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      Nest-building orangutans demonstrate engineering know-how to produce safe, comfortable beds

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          Abstract

          Nest-building orangutans must daily build safe and comfortable nest structures in the forest canopy and do this quickly and effectively using the branches that surround them. This study aimed to investigate the mechanical design and architecture of orangutan nests and determine the degree of technical sophistication used in their construction. We measured the whole nest compliance and the thickness of the branches used and recorded the ways in which the branches were fractured. Branch samples were also collected from the nests and subjected to three-point bending tests to determine their mechanical properties. We demonstrated that the center of the nest is more compliant than the edges; this may add extra comfort and safety to the structure. During construction orangutans use the fact that branches only break half-way across in "greenstick" fracture to weave the main nest structure. They choose thicker branches with greater rigidity and strength to build the main structure in this way. They then detach thinner branches by following greenstick fracture with a twisting action to make the lining. These results suggest that orangutans exhibit a degree of technical knowledge and choice in the construction of nests.

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          Most cited references 21

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          The behaviour and ecology of wild orang-utans (Pongo pygmaeus)

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            Orangutan population density, forest structure and fruit availability in hand-logged and unlogged peat swamp forests in West Kalimantan, Indonesia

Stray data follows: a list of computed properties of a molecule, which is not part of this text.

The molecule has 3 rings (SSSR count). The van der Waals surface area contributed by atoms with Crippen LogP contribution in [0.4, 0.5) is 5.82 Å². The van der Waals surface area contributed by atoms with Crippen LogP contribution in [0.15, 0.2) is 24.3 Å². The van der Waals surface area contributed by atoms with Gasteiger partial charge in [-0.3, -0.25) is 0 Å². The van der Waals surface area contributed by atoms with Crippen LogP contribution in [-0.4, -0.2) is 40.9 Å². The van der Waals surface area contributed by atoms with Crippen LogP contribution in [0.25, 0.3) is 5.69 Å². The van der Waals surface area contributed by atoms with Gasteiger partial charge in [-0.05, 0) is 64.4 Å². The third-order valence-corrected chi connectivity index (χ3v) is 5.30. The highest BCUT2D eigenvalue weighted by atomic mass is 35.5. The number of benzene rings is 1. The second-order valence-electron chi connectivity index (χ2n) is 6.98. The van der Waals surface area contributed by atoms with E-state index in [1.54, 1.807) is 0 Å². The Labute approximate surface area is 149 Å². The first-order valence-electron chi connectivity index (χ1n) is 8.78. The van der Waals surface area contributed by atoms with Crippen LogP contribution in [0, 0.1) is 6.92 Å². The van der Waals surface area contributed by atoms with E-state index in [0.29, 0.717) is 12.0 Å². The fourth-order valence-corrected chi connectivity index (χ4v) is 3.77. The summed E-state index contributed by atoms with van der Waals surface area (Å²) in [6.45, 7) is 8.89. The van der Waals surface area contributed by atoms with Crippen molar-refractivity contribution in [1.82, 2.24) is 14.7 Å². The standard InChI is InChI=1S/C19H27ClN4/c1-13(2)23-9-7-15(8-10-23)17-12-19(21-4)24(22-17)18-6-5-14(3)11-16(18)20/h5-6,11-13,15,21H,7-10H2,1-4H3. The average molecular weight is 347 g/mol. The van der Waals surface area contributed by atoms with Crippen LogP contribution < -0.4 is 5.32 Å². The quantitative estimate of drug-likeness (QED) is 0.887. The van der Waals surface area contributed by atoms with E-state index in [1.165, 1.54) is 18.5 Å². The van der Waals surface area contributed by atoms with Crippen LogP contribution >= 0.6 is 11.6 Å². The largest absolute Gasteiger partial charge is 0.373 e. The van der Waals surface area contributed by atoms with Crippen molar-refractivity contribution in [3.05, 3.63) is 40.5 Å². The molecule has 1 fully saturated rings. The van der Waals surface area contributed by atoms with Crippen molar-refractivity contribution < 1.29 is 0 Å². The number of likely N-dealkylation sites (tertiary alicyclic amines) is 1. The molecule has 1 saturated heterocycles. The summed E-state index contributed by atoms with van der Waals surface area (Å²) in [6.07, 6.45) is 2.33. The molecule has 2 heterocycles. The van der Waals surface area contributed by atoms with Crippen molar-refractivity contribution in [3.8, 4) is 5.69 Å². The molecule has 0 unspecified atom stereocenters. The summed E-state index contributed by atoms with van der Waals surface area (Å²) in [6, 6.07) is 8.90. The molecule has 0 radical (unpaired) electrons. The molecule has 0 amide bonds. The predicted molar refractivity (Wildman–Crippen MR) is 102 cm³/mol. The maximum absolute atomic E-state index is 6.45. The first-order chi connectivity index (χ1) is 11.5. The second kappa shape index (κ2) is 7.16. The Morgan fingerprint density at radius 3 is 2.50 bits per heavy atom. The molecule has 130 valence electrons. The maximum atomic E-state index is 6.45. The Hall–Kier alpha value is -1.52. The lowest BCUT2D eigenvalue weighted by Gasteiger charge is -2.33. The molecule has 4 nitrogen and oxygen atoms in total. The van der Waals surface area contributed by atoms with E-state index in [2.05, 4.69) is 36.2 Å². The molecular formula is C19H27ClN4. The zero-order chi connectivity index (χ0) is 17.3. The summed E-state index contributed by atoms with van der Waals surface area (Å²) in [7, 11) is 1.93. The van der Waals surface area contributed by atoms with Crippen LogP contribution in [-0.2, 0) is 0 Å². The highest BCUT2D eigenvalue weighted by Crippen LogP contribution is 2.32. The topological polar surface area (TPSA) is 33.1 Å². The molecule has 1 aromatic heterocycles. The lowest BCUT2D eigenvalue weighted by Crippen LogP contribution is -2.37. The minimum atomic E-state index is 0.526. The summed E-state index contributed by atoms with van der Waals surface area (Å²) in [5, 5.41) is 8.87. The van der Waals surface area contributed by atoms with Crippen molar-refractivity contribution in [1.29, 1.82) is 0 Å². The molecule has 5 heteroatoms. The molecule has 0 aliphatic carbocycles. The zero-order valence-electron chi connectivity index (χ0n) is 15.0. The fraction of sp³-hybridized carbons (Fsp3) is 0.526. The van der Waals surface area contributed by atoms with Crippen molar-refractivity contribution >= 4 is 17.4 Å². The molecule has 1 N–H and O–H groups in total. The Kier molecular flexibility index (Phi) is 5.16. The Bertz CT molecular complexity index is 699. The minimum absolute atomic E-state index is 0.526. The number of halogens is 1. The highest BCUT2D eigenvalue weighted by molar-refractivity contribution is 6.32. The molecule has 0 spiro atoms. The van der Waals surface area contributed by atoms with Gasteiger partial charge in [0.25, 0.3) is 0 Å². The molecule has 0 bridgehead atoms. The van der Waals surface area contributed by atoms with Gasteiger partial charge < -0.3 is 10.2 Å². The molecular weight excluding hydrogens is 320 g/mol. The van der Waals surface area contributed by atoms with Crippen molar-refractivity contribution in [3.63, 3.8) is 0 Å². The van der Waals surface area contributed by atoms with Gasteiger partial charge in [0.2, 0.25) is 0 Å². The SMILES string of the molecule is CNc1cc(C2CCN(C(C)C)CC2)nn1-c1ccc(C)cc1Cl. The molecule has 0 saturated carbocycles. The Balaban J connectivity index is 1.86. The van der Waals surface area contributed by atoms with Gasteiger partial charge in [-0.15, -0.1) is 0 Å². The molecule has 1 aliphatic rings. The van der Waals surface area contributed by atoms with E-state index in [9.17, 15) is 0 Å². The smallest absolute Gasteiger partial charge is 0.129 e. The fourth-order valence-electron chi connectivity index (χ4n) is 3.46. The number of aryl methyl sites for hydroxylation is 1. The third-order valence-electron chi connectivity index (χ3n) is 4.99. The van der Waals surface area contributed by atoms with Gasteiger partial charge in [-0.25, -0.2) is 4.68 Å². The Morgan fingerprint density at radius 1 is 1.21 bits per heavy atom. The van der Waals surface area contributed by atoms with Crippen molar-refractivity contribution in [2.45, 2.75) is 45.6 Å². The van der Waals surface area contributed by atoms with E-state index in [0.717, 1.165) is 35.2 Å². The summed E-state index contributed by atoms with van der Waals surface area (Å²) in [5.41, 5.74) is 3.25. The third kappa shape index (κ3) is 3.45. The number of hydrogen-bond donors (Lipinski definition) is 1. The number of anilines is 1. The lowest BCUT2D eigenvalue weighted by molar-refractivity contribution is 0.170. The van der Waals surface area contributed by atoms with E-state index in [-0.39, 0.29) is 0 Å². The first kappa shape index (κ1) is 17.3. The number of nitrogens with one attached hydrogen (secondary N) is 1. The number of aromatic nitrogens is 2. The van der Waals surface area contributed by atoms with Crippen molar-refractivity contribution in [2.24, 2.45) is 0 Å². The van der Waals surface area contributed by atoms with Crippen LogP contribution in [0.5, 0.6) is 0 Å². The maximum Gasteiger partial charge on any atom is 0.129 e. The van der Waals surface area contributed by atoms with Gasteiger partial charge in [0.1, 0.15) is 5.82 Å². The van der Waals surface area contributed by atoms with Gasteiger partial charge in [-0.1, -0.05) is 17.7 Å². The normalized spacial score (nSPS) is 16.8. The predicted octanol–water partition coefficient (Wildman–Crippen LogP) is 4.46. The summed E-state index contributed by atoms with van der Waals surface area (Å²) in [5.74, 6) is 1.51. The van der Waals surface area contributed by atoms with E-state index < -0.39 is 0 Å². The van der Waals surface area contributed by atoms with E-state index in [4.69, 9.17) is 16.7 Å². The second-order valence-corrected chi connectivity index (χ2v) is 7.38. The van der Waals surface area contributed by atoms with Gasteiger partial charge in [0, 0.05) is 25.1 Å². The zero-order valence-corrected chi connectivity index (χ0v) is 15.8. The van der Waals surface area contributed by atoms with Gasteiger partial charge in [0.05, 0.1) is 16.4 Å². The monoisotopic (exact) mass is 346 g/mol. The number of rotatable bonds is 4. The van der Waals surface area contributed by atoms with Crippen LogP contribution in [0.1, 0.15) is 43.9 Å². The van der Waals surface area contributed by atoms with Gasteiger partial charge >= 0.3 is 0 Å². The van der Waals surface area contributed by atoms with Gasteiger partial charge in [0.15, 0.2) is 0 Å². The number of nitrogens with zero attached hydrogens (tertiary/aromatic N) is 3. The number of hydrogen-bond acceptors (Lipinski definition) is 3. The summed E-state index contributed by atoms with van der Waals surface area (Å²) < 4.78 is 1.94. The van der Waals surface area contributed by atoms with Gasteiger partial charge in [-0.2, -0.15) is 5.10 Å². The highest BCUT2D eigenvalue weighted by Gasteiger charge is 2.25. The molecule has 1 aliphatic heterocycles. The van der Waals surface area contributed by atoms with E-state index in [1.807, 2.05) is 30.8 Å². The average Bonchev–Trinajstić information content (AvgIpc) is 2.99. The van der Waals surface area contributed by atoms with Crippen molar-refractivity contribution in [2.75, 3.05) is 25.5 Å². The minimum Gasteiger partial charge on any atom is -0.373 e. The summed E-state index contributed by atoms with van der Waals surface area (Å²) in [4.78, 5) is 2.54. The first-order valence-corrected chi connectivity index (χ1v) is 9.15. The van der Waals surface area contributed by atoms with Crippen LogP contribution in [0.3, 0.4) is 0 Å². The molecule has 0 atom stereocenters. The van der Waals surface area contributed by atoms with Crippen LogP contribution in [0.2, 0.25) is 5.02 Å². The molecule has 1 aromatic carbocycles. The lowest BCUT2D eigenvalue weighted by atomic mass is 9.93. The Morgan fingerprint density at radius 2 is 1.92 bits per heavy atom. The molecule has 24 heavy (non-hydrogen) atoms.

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              Setting tool use within the context of animal construction behaviour.

              Tool use and manufacture are given prominence by their rarity and suggested relation to human lineage. Here, we question the view that tool use is rare because cognitive abilities act as an evolutionary constraint and suggest that tools are actually seldom very useful compared with anatomical adaptations. Furthermore, we argue that focussing on animal tool use primarily in terms of human evolution can lead to important insights regarding the ecological and cognitive abilities of non-human tool users being overlooked. We argue that such oversight can best be avoided by examining tools within the wider context of construction behaviours by animals (such as nest building and trap construction).
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                Author and article information

                Journal
                Proceedings of the National Academy of Sciences
                Proceedings of the National Academy of Sciences
                Proceedings of the National Academy of Sciences
                0027-8424
                1091-6490
                May 01 2012
                May 01 2012
                April 16 2012
                May 01 2012
                : 109
                : 18
                : 6873-6877
                Article
                10.1073/pnas.1200902109
                3344992
                22509022
                © 2012
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